“Ouchie! – No, Don’t Stop!” – Is Painplay Self-Harm?

Is painplay self-harm
© DeviantSuccubus

I have a lot of anxiety. I am not talking about being worried or being stressed. Those are of course also quite frustrating experiences but they might not reach the intensity of emotions that anxiety can create. I get flashbacks, I get panic attacks and I go into full-blown anxiety that has me crying and shaking. I have anxiety every day. It is a symptom of my mental illnesses and while I know all the lovely coping strategies out there, sometimes, they are just not enough. I can do breathing exercises, I can do mindfulness, colouring, distract myself, I can do physical exercise, I can try to question my automatic thoughts. I even know about all the great grounding exercises. A lot of times, those things make it easier for me. I am not writing this post to whine about how badly I am struggling. It is okay, it is nothing new for me and it is something I will have to deal with for the rest of my life.


I used to self-harm. There is a lot of stigma around self-harm because people in general can not fathom the idea that someone would inflict harm to their own body for relief. But physically, biologically and chemically, it makes sense. You refocus, your brain gets flooded with endorphins and you can breathe out. People self-harm for a ton of reasons: to handle overwhelming emotions, to express self-hatred, to actually feel anything at all. There is not one cause, one motivation, same as there is not one way to self-harm. It can even develop into an addiction, because of the endorphins.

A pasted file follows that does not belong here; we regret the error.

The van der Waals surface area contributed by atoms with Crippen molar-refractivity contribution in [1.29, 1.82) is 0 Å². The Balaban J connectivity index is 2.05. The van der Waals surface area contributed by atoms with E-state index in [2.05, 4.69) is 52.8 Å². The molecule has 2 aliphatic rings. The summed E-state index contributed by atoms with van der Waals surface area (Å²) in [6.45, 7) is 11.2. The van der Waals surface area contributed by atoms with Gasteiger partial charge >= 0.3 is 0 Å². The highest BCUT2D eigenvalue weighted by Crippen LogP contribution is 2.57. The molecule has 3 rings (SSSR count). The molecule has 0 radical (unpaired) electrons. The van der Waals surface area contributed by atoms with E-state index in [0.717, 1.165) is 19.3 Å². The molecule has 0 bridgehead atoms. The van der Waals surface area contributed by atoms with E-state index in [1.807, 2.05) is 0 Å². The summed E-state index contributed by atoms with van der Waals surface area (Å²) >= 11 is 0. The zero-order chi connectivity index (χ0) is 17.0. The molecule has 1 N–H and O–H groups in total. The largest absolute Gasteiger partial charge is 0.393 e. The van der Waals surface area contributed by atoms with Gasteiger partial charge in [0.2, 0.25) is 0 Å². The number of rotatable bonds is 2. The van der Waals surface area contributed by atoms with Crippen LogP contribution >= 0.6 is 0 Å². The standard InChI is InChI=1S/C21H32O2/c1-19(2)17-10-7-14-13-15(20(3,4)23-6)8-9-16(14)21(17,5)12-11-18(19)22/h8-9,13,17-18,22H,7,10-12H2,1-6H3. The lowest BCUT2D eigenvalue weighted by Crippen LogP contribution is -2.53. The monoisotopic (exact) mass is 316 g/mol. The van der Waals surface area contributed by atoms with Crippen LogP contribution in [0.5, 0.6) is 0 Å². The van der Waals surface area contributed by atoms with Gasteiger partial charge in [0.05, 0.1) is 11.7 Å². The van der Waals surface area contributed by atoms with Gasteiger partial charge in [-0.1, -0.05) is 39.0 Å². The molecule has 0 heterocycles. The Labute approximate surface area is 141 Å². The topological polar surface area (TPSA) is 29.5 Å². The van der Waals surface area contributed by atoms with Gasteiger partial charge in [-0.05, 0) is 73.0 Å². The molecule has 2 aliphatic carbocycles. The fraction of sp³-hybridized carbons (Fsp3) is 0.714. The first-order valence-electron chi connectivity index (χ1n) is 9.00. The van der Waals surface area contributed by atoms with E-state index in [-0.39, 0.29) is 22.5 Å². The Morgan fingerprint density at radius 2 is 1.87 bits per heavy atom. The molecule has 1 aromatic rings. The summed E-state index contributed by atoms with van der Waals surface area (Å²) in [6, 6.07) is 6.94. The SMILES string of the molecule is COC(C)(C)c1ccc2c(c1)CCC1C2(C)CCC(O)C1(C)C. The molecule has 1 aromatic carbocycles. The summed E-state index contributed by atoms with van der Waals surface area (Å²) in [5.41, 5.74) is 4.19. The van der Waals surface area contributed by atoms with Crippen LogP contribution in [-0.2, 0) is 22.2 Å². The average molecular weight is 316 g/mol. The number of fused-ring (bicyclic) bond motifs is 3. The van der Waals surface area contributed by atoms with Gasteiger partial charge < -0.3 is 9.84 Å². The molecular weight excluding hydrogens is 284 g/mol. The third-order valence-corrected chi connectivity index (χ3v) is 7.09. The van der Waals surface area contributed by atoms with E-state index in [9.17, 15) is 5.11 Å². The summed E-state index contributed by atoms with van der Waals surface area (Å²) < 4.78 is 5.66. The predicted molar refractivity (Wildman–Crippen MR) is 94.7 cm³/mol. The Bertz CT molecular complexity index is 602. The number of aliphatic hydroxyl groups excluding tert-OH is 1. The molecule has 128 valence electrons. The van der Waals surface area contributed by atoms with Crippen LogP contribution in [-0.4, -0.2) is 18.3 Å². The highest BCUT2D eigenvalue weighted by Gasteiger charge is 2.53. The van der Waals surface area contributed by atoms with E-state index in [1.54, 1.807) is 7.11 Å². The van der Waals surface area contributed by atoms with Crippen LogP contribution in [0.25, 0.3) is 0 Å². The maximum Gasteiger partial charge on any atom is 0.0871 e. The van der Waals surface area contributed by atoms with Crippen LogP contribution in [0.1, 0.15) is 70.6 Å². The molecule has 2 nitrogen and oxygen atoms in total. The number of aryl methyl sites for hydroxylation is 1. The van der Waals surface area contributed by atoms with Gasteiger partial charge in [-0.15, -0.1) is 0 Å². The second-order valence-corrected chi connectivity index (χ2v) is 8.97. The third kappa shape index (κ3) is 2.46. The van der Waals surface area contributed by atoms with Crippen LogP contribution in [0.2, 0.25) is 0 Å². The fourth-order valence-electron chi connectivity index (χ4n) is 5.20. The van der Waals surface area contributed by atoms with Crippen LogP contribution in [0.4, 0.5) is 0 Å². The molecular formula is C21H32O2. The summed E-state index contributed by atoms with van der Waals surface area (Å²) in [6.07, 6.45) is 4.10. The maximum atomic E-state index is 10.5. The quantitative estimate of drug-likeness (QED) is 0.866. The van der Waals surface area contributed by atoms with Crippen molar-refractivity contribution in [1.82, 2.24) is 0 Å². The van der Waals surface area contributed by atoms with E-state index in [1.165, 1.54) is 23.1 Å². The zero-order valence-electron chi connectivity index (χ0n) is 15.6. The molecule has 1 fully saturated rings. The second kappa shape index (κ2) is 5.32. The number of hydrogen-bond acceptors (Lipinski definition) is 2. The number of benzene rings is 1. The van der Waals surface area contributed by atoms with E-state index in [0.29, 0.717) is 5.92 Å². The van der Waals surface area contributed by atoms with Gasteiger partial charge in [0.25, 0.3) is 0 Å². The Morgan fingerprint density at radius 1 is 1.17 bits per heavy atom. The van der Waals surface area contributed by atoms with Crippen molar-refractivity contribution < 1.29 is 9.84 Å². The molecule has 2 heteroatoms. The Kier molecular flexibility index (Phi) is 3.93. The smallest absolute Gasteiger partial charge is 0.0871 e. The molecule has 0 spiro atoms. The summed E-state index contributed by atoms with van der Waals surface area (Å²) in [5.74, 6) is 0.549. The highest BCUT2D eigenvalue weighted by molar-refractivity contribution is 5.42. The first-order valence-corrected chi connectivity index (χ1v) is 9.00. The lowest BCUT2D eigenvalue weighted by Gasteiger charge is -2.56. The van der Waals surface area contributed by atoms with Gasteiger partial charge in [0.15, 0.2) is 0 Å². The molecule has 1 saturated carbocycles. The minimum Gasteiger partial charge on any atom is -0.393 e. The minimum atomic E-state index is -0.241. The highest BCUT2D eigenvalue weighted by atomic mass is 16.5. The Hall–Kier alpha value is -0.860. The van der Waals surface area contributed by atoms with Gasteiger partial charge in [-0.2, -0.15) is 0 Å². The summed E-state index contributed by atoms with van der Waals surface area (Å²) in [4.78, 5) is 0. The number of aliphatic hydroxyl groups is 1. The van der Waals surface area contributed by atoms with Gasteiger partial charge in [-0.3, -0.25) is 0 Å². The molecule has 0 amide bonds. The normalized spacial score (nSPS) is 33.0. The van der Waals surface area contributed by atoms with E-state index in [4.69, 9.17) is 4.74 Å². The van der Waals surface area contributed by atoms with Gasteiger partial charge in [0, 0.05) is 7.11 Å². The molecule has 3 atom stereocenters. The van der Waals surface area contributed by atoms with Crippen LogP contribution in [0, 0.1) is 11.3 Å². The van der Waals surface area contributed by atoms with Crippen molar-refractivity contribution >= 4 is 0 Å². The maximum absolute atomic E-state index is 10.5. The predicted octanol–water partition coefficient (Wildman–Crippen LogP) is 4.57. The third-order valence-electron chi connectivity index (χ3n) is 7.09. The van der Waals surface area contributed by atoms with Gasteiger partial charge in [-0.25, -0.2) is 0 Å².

You can be stuck in cycles that you are unable to break: you have overwhelming emotions, so you self-harm, which after the initial relief will make you feel bad about yourself and you end up with overwhelming emotions again, and back to self-harm you go! And it is not only that: you end up with scars, you end up with the stigma and looks from other people. And the sad thing is: there is almost nothing as effective and fast when it comes to relief of overwhelming emotions. Everything else might seem very much like small drops of water trying to extinguish a fire.

I don’t self-harm anymore, for a variety of reasons. It is not because my anxiety has improved. It is more because the long-term negative effects of it are not something I want to have to handle. I have had way too many concussions, I have enough scars.